Updates during Backpropagation

This question might seem to be a bit theoretical and not suited as it is not directly linked to pytorch, but please bear with me as I have been asking this about and haven’t got a reply from anywhere :frowning_face:

We know that during backpropagation, the weight update of the last layer is calculated by calculating the derivative of the loss with respect to the last layer’s weights and plugging in the differential values of the activation function and the inputs to the last layers. Now, when the (last-1) layer’s derivatives are calculated with the help of the derivatives of the inputs to the last layer ( and the output of the (last-1) layer), then are previous weight values of the last layer used to fill in the equation or the updated weight values used? In other words, are the weights of the last layer updated as soon as the gradients are calculated, or does it wait till calculating all the gradients of all the layers and then updates them simultaneously when we call optimizer.step() ?

For a more detailed view of the problem , please see–


In pytorch, the weights are only updated when you do optimizer.step() which happens after the .backward() pass is completed. So no.
In general, if you rewrite all your formulas to add a t parameter to your weights to differentiate the version before the update and the one after. You will see that the gradient only ever depends on the original value, and never on the value after update (t+1). So if you compute the gradients, it should never happen in general, even if you fold the optimizer step into the backward pass.

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Thanks a lot! That cleared things up :slight_smile:

Another small query if you will… in my Equation(2), I have the term as this:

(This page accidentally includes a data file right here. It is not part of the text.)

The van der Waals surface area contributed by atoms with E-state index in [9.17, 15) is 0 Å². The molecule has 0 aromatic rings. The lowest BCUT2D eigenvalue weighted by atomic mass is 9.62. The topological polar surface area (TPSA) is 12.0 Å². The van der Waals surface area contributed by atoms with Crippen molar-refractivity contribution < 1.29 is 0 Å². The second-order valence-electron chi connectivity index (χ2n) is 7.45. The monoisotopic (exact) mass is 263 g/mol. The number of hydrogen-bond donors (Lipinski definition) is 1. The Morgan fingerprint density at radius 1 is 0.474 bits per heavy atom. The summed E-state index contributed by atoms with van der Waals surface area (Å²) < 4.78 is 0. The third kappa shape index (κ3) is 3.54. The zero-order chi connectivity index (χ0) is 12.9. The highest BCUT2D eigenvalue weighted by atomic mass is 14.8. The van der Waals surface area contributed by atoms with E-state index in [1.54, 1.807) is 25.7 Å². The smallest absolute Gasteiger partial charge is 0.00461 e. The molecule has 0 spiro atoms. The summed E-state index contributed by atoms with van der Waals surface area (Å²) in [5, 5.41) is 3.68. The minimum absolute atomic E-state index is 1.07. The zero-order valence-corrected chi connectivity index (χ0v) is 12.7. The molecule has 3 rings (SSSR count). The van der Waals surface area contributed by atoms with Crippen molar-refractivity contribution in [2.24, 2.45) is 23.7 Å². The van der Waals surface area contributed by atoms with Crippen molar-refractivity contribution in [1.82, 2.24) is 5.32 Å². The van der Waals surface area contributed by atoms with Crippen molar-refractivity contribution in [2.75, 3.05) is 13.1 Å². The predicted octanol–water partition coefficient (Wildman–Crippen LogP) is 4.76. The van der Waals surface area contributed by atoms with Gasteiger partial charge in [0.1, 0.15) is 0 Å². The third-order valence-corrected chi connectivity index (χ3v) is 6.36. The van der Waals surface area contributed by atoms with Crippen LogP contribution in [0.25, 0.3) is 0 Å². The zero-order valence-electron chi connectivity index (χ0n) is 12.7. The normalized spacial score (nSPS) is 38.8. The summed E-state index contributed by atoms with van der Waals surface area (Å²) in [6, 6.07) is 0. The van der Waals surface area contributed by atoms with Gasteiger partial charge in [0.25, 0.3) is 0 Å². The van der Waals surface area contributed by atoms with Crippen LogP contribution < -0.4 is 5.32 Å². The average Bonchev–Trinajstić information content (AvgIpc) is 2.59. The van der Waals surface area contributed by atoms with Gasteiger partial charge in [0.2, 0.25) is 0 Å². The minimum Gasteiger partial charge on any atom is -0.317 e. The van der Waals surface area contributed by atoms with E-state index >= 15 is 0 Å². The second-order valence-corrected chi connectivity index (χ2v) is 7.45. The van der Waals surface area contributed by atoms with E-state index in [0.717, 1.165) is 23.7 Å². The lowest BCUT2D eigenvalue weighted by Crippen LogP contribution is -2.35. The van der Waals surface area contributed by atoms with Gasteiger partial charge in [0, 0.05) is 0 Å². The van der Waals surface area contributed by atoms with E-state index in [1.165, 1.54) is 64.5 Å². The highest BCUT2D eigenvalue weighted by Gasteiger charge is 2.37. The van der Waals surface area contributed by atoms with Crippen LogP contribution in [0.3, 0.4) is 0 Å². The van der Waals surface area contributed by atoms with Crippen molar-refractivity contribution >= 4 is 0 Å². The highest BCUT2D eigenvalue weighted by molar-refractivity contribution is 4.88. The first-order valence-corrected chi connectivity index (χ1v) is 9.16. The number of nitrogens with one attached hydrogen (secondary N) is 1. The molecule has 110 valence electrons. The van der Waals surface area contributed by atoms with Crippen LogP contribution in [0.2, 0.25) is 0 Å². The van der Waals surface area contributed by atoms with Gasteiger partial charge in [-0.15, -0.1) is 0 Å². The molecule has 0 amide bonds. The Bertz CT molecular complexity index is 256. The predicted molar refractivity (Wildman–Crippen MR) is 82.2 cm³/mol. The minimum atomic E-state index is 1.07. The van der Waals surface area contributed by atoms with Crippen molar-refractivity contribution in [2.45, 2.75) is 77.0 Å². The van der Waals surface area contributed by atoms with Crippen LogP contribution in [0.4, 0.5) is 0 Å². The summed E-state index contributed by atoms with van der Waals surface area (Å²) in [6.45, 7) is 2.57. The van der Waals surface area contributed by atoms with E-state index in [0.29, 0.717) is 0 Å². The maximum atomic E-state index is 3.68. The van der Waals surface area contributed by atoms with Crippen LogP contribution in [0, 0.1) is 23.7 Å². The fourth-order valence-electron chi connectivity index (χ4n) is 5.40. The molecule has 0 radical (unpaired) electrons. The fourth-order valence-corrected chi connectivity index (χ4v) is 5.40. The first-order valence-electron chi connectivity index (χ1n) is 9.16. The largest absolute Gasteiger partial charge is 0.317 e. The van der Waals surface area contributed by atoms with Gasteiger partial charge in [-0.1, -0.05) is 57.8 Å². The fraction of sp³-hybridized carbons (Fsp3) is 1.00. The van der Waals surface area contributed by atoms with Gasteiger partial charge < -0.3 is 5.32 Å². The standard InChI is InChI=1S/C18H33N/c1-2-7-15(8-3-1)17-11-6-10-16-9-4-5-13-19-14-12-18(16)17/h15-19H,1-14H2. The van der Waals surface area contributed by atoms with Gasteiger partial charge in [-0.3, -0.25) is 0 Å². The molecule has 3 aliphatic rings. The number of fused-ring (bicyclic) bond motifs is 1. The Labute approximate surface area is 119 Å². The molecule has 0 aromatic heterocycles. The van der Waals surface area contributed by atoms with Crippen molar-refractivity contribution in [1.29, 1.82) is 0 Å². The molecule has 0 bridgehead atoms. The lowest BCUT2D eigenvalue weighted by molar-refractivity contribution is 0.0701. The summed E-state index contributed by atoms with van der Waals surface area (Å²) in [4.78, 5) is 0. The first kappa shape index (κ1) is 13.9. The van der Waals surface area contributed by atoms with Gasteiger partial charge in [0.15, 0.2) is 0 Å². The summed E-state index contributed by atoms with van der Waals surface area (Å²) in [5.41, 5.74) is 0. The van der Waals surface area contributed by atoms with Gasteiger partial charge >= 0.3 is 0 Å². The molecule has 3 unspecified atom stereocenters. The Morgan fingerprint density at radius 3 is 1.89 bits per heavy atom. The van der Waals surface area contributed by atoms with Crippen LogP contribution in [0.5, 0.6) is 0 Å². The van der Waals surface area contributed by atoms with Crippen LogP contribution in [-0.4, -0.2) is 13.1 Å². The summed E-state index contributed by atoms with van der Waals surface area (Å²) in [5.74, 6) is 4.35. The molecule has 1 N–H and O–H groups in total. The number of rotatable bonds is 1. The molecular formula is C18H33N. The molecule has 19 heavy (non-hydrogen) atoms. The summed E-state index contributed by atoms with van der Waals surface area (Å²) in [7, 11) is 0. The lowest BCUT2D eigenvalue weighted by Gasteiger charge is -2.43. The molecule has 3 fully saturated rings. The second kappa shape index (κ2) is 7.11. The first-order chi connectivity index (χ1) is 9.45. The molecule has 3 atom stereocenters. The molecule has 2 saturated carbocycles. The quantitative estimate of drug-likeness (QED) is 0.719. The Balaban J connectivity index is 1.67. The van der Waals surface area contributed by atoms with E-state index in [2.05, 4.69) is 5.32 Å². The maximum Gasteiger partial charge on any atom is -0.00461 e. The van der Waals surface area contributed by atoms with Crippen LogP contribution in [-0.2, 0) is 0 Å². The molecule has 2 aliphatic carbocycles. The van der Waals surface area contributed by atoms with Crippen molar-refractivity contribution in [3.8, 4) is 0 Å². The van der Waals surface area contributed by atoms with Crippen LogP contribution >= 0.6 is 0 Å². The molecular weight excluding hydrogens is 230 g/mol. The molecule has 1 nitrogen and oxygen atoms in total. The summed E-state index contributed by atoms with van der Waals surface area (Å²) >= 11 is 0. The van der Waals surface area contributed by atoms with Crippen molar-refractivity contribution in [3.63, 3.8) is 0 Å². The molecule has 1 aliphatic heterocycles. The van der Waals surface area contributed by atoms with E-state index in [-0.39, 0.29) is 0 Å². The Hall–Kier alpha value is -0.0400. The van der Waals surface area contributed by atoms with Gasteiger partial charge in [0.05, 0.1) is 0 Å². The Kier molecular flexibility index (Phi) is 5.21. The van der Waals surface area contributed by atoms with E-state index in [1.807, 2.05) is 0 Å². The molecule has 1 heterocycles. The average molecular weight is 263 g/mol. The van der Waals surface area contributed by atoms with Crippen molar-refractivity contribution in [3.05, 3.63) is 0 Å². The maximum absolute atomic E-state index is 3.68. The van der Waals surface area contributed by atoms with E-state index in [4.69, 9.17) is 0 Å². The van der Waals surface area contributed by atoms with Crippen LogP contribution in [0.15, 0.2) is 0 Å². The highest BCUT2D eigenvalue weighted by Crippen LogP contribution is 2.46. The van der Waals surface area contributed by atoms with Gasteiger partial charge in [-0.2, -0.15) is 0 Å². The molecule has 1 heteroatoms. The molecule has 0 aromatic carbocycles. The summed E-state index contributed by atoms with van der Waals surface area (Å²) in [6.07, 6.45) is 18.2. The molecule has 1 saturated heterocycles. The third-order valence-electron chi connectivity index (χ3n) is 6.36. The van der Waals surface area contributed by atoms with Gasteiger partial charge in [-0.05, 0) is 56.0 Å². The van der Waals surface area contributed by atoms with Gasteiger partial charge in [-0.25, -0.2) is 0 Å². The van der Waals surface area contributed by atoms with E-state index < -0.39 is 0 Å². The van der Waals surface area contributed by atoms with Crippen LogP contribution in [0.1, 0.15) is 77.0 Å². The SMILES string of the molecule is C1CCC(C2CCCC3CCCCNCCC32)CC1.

Screenshot from 2020-07-20 22-45-28
However, In “Efficient Backprop” by Yann Le Cun, (http://yann.lecun.com/exdb/publis/pdf/lecun-98b.pdf - Page 4 Equation 9), he has a transpose on the Wn term…and I can’t seem to understand why a transpose of the weights is being done…

This is most likely due to the differentiation rules depending on the convention you use.
You can check this by making sure the different matrix dimensions match.

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Oh… Okay thanks :slight_smile:

There is something else in this context which has been bothering me–
Suppose we have an input layer X0, weight W1, and output X1, then

  1. X1.gradient is a scalar formed by summing up the gradients of all units of X1

  2. W1 is a weight matrix containing internal weights w(i,j) which are updated based on :
    * The scalar gradient of X1
    * And the vector X0

This however, brings me up to the conclusion that for each w(i,j) to be updated individually, we should have the scalar X1 and each unit of the X0 matrix available for the specific i and j – Which is not plausible as the X0 matrix has a different shape as compared to the W1 matrix. How exactly are individual weights of the W1 matrix computed?


Where does “X1.gradient is a *scalar formed by summing up the gradients of all units of X1” comes from?
The gradient for W is the outer product between the gradient of X1 (which is the same size as X1, not a scalar) and X0 which is is input.

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X1 is the output vector–and here’s what i found from that efficient backprop paper:

Here The scalar error at the node is not the gradient of the error with respect to X1?

Page 8 — 9th line of this

I think here, the “node” is a single element of X1. And so its gradient is just a single number.

Ah, but then if ẟ is not a single number, that brings down the whole concept of ‘Zigzagging’, right?–As the weight vectors are actually not changing together in ‘fixed directions’. Their directions are unique as ẟ is a vector. But then, can you give me a pointer to an article or a paper which explains why normalizing is necessary without using this ‘Zigzagging’ reference as most of what i have come across uses this. Thanks :slight_smile:

I don’t think a proof exist for neural nets in general.
But this considers a simpler case with a single weight. And I guess they claim that it extends similarly when you have more layers/weights?

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